Wednesday, May 28, 2014

Woodstock Union High School Gets a Compost Facility Thanks to Two Seniors

WUHS Senior Elizabeth Camb met with National Park Service employee Kat Robbins. She told Robbins she wanted to attend YES the Youth Environmental Summit. Camb came home with many ideas about expanding the current WUHS composting efforts. Currently, the cafeteria employees compost material collected during food preparation. Camb and fellow senior Olivia Clement would like to see this expanded to post consumption composting for the whole school.

Both Camb and Clement attend Mr. Brennan's Ideas Class. They wanted to come up with a long term project. They designed an indoor collection method of composting first then found that with limited time left in their school careers and the interest in leaving behind something sustainable for the school they re-focused on an outdoor facility.

They did their research, set a budget and even visited Thetford Elementary School's hugely successful composting project which is jointly run by the school and Cedar Circle Farm.

Project design and planning began in November 2013. They presented their project to their classmates, the building and grounds department and finally to the school board. The pair sought out and received grants and donations from Woodstock Endowment-$1000, the Senior Class-$1500 (as this year's Class Gift), lumber from the National Park Service and Bethel Mills and of tools and other equipment from Home Depot valued at $250. Even Ramunoto's Pizza is donating a pizzas to build out day.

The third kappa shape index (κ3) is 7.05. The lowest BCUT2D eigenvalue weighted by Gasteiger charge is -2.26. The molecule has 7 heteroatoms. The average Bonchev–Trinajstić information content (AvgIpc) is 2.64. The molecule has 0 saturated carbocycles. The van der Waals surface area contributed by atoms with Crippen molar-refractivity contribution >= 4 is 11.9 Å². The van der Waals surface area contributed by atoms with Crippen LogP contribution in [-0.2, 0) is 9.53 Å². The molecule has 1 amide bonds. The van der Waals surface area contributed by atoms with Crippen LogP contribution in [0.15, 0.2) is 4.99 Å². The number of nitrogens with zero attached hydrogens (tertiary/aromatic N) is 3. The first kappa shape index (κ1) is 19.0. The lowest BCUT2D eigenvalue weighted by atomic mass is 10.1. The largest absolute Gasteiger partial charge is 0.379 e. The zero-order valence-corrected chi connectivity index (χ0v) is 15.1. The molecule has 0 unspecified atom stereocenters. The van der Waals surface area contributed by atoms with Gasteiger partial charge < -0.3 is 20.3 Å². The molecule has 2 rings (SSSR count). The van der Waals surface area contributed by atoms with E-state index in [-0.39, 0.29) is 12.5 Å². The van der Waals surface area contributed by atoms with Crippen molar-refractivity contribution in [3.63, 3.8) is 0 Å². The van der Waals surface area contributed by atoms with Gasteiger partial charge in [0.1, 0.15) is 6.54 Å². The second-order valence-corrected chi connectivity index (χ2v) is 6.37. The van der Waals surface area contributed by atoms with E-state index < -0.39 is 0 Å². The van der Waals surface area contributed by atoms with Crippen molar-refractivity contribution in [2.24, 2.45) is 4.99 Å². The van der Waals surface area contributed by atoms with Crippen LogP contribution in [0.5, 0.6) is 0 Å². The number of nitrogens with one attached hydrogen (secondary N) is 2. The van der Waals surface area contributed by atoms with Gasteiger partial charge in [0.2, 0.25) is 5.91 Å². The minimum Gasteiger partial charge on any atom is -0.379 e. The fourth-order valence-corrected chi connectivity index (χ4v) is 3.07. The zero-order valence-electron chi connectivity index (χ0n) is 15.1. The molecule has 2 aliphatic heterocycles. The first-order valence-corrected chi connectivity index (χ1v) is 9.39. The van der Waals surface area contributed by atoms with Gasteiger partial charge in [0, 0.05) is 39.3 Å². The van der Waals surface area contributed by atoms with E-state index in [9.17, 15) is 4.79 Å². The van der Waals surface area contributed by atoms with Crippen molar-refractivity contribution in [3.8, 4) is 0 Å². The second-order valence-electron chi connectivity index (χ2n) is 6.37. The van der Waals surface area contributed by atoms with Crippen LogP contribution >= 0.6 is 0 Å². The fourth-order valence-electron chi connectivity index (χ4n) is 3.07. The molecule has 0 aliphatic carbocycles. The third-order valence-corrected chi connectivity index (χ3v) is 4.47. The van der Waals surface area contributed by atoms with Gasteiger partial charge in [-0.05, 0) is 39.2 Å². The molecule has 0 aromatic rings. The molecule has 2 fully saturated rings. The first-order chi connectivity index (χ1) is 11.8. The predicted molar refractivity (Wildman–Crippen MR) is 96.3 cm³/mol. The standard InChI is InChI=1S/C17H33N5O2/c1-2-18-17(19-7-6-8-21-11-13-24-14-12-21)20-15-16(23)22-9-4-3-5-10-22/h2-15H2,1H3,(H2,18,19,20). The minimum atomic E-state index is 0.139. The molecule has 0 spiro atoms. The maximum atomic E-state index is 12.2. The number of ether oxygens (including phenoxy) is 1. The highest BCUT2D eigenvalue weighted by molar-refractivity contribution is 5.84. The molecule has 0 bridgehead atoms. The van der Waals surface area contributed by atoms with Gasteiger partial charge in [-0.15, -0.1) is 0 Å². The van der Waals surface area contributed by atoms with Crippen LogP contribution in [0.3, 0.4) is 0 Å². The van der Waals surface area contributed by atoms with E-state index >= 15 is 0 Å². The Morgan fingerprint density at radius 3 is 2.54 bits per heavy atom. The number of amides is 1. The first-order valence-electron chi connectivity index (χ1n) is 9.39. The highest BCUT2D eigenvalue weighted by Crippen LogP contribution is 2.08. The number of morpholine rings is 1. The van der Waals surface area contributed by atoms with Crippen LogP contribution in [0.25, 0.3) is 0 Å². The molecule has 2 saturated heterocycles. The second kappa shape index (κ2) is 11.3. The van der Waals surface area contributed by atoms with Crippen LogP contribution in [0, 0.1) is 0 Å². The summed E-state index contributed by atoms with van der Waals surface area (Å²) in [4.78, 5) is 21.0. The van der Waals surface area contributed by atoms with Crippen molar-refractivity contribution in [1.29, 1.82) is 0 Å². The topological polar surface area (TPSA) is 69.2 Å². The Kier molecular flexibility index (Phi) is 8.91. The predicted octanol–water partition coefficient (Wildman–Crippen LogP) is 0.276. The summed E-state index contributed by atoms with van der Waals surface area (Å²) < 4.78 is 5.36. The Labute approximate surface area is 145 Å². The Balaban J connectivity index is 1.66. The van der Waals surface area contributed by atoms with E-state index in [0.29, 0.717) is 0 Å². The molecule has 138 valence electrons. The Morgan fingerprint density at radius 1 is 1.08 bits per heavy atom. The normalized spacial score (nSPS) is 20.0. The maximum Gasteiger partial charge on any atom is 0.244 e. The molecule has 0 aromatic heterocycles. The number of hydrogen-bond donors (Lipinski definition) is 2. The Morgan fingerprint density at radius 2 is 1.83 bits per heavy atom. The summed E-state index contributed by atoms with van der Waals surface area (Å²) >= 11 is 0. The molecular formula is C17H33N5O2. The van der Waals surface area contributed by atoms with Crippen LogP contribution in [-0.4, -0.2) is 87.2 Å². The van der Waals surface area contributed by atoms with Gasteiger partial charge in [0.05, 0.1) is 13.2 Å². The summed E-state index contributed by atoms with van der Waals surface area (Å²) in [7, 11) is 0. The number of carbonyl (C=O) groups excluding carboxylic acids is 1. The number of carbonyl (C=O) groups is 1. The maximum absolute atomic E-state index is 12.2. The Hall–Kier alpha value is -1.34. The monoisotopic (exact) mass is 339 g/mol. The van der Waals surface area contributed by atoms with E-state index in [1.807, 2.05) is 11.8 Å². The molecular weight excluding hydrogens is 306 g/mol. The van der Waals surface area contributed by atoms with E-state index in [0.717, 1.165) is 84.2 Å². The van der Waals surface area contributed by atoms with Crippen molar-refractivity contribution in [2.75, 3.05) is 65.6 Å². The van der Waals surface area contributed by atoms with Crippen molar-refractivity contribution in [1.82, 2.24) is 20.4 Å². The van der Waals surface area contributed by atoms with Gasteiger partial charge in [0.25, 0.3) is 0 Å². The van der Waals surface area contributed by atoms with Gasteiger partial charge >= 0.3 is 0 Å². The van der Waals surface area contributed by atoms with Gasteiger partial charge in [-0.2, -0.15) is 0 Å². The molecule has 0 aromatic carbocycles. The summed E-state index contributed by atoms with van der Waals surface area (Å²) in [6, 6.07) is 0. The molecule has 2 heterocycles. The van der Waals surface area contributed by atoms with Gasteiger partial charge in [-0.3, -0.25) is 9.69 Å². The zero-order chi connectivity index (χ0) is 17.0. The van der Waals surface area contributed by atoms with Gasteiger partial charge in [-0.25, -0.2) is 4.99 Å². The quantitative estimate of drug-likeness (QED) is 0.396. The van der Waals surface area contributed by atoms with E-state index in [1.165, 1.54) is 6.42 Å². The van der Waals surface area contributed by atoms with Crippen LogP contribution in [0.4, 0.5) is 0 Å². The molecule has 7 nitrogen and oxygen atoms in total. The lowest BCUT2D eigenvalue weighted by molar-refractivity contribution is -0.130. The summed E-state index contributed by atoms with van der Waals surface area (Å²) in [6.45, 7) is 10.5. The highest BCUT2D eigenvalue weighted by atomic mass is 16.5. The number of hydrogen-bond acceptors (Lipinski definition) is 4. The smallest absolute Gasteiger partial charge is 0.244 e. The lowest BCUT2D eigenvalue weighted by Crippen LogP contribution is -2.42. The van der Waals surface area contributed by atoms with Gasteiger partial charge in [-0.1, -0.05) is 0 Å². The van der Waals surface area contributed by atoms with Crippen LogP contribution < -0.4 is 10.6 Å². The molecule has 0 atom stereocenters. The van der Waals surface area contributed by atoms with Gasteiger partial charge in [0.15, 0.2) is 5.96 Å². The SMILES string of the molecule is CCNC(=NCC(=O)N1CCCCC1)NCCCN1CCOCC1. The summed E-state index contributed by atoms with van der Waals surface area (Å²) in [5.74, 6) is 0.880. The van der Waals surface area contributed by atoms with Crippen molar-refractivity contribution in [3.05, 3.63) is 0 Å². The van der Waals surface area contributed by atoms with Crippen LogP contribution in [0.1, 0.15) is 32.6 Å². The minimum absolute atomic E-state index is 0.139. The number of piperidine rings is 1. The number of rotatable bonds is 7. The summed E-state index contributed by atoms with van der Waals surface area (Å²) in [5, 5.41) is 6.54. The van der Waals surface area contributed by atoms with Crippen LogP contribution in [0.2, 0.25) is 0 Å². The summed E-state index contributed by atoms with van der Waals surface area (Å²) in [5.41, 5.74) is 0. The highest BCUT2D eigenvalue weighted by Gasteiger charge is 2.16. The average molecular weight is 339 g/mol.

The two credit Kat Robbins and Mr. Brennan in helping to get this project going and keeping it on track. They know they will have to start a school wide education process of what can and should be composted. They plan to do this through curriculum integration, and hands on training in "Close the Loop Gardening," vegetables to food and compost, compost to vegetables.

When completed the facility will measure 20' x 4' x 4' and consist of five insulated bays that will spill into the next bay down the line, rather than having to turn the compost pile, like many people do at home. They also hope that enough heat will be generated and a heat recovery system may be added in the future.

Both Camb and Clement consider themselves stewards in their school and they hope to pass this along to the under classes. They really wanted to "give something to the school, something that over time will mean something."

More images: http://photosbynanci.smugmug.com/VermontStandard/May-2014/WUHS-Compost-Project/

WUHS Compost Project
Woodstock Union High School
Woodstock VT May 24, 2014
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